Even Donald Trump deserves fair treatment and due process. A new book by his would-be prosecutor violates that basic rule, writes Washington Post columnist Ruth Marcus, Mark Pomerantz, a veteran prosecutor and defense lawyer, joined the Manhattan district attorney’s office in 2021 to help oversee the criminal investigation into Trump’s personal finances and business dealings. He quit a year later, asserting that Trump “is guilty of numerous felony violations” and that the seeming decision by the newly elected Manhattan district attorney, Alvin Bragg, not to pursue charges against Trump was “a grave failure of justice.” Now comes Pomerantz with a book-length, indictment of both Bragg and Trump, even as Bragg appears to be pursuing part of the case, involving Trump’s role in hush-money payments to adult-film actress Stormy Daniels. “People vs. Donald Trump: An Inside Account” is a remarkable piece of no-holds-barred score-settling and behind-the-scenes revelations about the strengths, and weaknesses, of the case against Trump. This is not how prosecutors are supposed to behave, Marcus says. It is an axiom of legal ethics that prosecutors do their speaking in court. Opining on someone’s supposed guilt when you have had special access to investigative information is flat-out wrong. As the District Attorneys Association of the State of New York put it, “A former prosecutor speaking out during an ongoing criminal investigation, that he was a part of, is unfortunate and unprecedented. … By writing and releasing a book in the midst of an ongoing case, the author is upending the norms and ethics of prosecutorial conduct.” Pomerantz isn’t the first prosecutor to litigate-and-tell. Any number of former Watergate prosecutors wrote books about that case. Fresh from his stint as a young lawyer in the Iran-contra investigation, Jeffrey Toobin offered a look inside the office. Andrew Weissmann, who worked for special counsel Robert Mueller, faulted the inquiry for pulling its punches in investigating Trump.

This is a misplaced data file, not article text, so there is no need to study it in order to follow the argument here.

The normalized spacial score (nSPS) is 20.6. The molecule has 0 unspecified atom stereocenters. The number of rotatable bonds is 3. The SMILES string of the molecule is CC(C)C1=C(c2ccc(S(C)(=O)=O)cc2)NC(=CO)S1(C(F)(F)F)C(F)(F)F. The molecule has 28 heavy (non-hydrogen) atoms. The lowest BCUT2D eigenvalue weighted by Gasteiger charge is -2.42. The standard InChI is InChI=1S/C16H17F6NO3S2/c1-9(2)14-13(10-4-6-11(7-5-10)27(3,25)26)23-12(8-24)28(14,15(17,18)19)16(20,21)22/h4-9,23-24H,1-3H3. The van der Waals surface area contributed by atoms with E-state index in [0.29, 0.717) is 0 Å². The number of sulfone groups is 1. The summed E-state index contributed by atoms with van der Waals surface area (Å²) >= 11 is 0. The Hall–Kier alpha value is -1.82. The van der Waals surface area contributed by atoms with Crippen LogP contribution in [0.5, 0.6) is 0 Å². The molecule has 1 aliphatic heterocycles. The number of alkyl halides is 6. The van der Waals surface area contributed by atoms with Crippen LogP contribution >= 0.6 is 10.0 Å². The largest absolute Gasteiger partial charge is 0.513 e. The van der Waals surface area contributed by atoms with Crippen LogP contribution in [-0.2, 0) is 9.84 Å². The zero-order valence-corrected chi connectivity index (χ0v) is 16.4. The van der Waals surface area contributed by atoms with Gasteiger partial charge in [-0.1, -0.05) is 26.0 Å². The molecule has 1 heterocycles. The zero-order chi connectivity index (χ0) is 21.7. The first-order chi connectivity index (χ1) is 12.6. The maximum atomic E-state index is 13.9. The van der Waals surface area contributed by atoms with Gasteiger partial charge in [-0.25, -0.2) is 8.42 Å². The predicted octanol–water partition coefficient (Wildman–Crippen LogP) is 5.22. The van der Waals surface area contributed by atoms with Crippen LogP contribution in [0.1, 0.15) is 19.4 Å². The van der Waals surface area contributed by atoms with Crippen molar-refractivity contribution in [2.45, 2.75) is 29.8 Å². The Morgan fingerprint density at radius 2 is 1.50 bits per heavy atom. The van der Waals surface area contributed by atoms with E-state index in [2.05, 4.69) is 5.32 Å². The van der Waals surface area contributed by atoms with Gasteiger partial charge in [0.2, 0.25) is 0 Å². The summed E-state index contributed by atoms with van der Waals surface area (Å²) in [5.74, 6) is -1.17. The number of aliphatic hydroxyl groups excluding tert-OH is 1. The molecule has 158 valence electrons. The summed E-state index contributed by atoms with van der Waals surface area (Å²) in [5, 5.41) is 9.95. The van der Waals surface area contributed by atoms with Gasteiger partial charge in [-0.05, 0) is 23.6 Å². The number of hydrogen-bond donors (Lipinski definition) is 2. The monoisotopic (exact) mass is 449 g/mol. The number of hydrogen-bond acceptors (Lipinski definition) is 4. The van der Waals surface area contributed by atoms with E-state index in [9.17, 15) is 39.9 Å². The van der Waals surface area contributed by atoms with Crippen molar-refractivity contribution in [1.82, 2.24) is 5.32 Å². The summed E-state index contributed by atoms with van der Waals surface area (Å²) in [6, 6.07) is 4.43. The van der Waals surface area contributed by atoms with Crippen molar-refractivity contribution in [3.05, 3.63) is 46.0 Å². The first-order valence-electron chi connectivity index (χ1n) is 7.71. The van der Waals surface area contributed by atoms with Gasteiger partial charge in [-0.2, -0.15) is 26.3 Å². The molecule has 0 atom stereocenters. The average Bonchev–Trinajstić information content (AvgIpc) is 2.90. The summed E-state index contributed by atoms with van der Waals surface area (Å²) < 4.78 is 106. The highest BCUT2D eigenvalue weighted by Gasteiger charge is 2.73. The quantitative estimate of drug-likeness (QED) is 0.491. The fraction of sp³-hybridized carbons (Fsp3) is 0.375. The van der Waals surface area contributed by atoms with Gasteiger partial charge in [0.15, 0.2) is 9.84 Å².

Toobin and Weissmann came in for criticism, but their behavior was nothing compared with that of Pomerantz. They submitted their manuscripts to the government for pre-publication review to insure that they did not improperly disclose grand jury materials or classified information. Pomerantz did not reveal that he was writing a book until less than a month before publication; the district attorney’s office didn’t see the book until its Tuesday release. There is a certain irony in journalists criticizing prosecutors for talking out of school. That’s what we try to get them to do all the time, seeking to coax tiny morsels of information out of people we know are duty bound not to disclose it. The book offers defense lawyers an easy road map into prosecutors’ own views of the infirmities of the case and an opportunity to use the disclosures for pre-trial mischief. In an author’s note, Pomerantz says that “Prosecutors typically do not describe their work in detail. This is because public disclosure of what goes on in law enforcement investigations can compromise those investigations or the cases that result from them. Also, prosecutors usually do not talk about their investigations because they need to respect the interests of persons who are not ultimately charged with crimes." Pomerantz told Marcus that there is a difference between a current prosecutor, “speaking with the power of the state behind him,” and one, like him, who is “speaking as a private citizen.” He said that airing internal disagreements was justified in this situation because “it’s important that prosecutors are not immune from criticism.”